Forgive me, distant wars, for bringing
In the Kashmir mountains,
my brother shot many men,
blew skulls from brown skins,
dyed white desert sand crimson.
What is there to say to a man
who has traversed such a world,
whose hands and eyes have
Were there flowers there? I asked.
This is what he told me:
In a village, many men
wrapped a woman in a sheet.
She didn't struggle.
Her bare feet dragged in the dirt.
They laid her in the road
and stoned her.
The first man was her father.
He threw two stones in a row.
Her brother had filled his pockets
with stones on the way there.
The crowd was a hive
of disturbed bees. The volley
of stones against her body
drowned out her moans.
Blood burst through the sheet
like a patch of violets,
a hundred roses in bloom.
Copyright © 2012 by Natalie Diaz. From When My Brother Was an Aztec (Copper Canyon Press, 2012). Reprinted from Split This Rock’s The Quarry: A Social Justice Poetry Database.
When the shooting began
Everyone ran to the trucks
Grabbed whatever their backs needed
And made for the trucks
And they begged him to get on
The ones who ran to the trucks
But he refused them all
Later they found him
On the road running
And howling and still
He refused them all
Since he knew
His legend would grow
Then sightings began
He was clothed or naked
Cooking or sleeping
Eating or drinking what
The others gave him
And their begging remained the same
The trucks going loaded
Then coming back empty the same
Until it was forgotten
When K had first lost his mind
Before the shooting started
Or much worse after
One thing for sure
K is real
Safe and sweet especially
Holding a baby to sleep
Or asking for a sip of your Fanta
Or calling out your name from where
You cannot see him
Copyright © 2008 by Fady Joudah. From The Earth in the Attic (Yale University Press, 2008). Reprinted from Split This Rock’s The Quarry: A Social Justice Poetry Database.
You whom I could not save,
Listen to me.
Can we agree Kevlar
backpacks shouldn’t be needed
for children walking to school?
Those same children
also shouldn’t require a suit
of armor when standing
on their front lawns, or snipers
to watch their backs
as they eat at McDonalds.
They shouldn’t have to stop
to consider the speed
of a bullet or how it might
reshape their bodies. But
one winter, back in Detroit,
I had one student
who opened a door and died.
It was the front
door to his house, but
it could have been any door,
and the bullet could have written
any name. The shooter
was thirteen years old
and was aiming
at someone else. But
a bullet doesn’t care
about “aim,” it doesn’t
the innocent and the innocent,
and how was the bullet
supposed to know this
child would open the door
at the exact wrong moment
because his friend
was outside and screaming
for help. Did I say
I had “one” student who
opened a door and died?
There were many.
The classroom of grief
had far more seats
than the classroom for math
though every student
in the classroom for math
could count the names
of the dead.
A kid opens a door. The bullet
couldn’t possibly know,
nor could the gun, because
“guns don't kill people,” they don’t
have minds to decide
such things, they don’t choose
or have a conscience,
and when a man doesn’t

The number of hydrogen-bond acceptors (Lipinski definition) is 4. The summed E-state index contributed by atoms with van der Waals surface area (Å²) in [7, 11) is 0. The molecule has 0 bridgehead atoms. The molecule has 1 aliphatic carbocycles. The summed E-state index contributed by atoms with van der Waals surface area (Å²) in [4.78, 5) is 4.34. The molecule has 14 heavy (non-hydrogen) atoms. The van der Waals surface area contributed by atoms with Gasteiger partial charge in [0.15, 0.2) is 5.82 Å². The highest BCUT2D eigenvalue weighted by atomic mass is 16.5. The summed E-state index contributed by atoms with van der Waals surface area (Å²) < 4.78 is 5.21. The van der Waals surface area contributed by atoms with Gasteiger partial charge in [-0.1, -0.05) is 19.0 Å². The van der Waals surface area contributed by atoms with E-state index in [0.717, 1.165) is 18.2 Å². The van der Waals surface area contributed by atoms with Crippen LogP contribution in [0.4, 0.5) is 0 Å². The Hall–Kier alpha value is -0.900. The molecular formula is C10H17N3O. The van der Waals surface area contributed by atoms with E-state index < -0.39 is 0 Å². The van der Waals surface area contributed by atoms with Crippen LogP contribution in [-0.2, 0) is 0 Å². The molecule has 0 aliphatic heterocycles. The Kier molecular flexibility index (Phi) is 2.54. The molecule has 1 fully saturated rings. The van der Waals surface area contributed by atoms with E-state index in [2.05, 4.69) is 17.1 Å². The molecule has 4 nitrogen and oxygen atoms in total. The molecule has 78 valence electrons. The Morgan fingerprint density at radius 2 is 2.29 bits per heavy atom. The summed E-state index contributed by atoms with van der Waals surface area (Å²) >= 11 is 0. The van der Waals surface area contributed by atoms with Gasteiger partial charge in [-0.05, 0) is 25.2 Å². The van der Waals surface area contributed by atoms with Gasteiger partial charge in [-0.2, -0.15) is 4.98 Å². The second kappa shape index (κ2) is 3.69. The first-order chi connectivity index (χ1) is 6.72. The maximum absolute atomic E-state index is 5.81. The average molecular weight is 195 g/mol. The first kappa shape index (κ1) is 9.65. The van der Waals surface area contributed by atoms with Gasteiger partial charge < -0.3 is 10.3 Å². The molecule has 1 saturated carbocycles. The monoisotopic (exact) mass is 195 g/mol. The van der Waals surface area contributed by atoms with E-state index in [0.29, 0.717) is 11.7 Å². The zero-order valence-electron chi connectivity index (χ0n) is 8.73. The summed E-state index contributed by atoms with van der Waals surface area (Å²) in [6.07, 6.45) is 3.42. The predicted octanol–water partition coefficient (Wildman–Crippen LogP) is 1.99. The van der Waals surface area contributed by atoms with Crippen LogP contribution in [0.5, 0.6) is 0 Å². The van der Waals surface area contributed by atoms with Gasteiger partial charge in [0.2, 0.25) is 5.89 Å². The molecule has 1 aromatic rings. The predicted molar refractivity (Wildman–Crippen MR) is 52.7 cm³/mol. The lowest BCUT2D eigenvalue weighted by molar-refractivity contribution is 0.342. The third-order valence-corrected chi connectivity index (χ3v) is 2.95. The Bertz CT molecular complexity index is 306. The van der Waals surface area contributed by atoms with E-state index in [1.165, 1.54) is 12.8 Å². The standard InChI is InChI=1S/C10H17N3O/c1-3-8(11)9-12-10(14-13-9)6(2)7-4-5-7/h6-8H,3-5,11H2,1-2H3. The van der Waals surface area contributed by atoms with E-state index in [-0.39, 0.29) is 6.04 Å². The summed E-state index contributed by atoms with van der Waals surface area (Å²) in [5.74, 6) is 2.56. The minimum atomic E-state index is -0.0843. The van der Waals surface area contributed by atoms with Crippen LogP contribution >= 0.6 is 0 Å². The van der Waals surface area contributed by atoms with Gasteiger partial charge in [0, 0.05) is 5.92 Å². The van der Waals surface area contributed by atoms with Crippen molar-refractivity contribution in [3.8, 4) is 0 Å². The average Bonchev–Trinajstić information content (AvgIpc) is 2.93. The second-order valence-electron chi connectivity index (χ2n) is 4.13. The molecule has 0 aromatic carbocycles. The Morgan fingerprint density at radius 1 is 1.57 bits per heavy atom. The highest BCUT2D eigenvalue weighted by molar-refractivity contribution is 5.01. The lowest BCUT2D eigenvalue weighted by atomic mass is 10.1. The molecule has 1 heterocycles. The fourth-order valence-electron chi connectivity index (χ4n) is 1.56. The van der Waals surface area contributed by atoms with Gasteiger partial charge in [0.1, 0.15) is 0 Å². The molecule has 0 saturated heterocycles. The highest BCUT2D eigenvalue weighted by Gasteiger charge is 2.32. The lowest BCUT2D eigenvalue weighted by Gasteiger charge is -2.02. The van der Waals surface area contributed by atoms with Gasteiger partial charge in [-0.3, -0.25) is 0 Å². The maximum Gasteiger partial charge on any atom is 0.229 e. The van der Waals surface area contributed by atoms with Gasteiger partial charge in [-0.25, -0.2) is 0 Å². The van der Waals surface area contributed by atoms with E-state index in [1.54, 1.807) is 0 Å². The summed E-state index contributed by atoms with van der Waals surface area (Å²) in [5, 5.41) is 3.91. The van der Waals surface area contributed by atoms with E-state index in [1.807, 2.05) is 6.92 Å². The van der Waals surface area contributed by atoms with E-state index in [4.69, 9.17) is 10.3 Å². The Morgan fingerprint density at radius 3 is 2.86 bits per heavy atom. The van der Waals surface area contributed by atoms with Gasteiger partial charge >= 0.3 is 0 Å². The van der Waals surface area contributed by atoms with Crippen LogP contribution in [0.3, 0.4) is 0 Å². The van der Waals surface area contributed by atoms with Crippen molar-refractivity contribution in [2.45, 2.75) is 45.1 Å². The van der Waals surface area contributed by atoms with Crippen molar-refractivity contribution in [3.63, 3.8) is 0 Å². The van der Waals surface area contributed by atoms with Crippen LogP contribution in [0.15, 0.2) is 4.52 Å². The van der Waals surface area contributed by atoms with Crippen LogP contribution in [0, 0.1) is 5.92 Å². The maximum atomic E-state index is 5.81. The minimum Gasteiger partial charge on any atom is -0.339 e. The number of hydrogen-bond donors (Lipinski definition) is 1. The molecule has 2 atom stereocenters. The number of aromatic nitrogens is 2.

have a conscience, we call him
a psychopath. This is how
we know what type of assault rifle
a man can be,
and how we discover
the hell that thrums inside
each of them. Today,
shooting with dead
kids everywhere. It was a school,
a movie theater, a parking lot.
is full of doors.
And you, whom I cannot save,
you may open a door
and enter a meadow, or a eulogy.
And if the latter, you will be
mourned, then buried
There will be
monuments of legislation,
little flowers made
from red tape.
What should we do? we’ll ask
again. The earth will close
like a door above you.
What should we do?
And that click you hear?
That’s just our voices,
the deadbolt of discourse
sliding into place.
Copyright © 2016 by Matthew Olzmann. Originally published in Poem-a-Day on January 5, 2016, by the Academy of American Poets.
Do not hang your head or clench your fists
when even your friend, after hearing the story,
says: My mother would never put up with that.
Fight the urge to rattle off statistics: that,
more often, a woman who chooses to leave
is then murdered. The hundredth time
your father says, But she hated violence,
why would she marry a guy like that?—
don’t waste your breath explaining, again,
how abusers wait, are patient, that they
don’t beat you on the first date, sometimes
not even the first few years of a marriage.
Keep an impassive face whenever you hear
Stand by Your Man, and let go your rage
when you recall those words were advice
given your mother. Try to forget the first
trial, before she was dead, when the charge
was only attempted murder; don’t belabor
the thinking or the sentence that allowed
her ex-husband’s release a year later, or
the juror who said, It’s a domestic issue—
they should work it out themselves. Just
breathe when, after you read your poems
about grief, a woman asks: Do you think
your mother was weak for men? Learn
to ignore subtext. Imagine a thought-
cloud above your head, dark and heavy
with the words you cannot say; let silence
rain down. Remember you were told
by your famous professor, that you should
write about something else, unburden
yourself of the death of your mother and
just pour your heart out in the poems.
Ask yourself what’s in your heart, that
reliquary—blood locket and seed-bed—and
contend with what it means, the folk-saying
you learned from a Korean poet in Seoul:
that one does not bury the mother’s body
in the ground but in the chest, or—like you—
you carry her corpse on your back.
Copyright © 2016 by Natasha Trethewey. Originally published in Poem-a-Day on October 25, 2016, by the Academy of American Poets.